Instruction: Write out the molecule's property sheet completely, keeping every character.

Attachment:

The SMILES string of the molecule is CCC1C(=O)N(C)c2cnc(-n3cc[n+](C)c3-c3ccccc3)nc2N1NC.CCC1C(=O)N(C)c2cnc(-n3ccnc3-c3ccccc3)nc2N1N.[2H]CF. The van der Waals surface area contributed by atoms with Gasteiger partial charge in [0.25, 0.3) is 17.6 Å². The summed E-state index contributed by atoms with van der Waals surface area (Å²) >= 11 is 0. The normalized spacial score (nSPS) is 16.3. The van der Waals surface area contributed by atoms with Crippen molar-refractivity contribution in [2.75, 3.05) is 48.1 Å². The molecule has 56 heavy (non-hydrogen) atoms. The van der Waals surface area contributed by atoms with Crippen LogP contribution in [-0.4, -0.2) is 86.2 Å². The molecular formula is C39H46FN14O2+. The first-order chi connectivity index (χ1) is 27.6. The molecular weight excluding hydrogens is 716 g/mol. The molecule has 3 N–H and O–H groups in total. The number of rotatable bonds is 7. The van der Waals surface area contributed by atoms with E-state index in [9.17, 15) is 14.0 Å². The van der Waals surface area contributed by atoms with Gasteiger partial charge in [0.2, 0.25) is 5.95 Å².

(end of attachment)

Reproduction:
The SMILES string of the molecule is CCC1C(=O)N(C)c2cnc(-n3cc[n+](C)c3-c3ccccc3)nc2N1NC.CCC1C(=O)N(C)c2cnc(-n3ccnc3-c3ccccc3)nc2N1N.[2H]CF. The van der Waals surface area contributed by atoms with Gasteiger partial charge in [0.25, 0.3) is 17.6 Å². The summed E-state index contributed by atoms with van der Waals surface area (Å²) >= 11 is 0. The normalized spacial score (nSPS) is 16.3. The van der Waals surface area contributed by atoms with Crippen molar-refractivity contribution in [2.75, 3.05) is 48.1 Å². The molecule has 56 heavy (non-hydrogen) atoms. The van der Waals surface area contributed by atoms with Crippen LogP contribution in [-0.4, -0.2) is 86.2 Å². The molecular formula is C39H46FN14O2+. The first-order chi connectivity index (χ1) is 27.6. The molecular weight excluding hydrogens is 716 g/mol. The molecule has 3 N–H and O–H groups in total. The number of rotatable bonds is 7. The van der Waals surface area contributed by atoms with E-state index in [9.17, 15) is 14.0 Å². The van der Waals surface area contributed by atoms with Gasteiger partial charge in [0.2, 0.25) is 5.95 Å².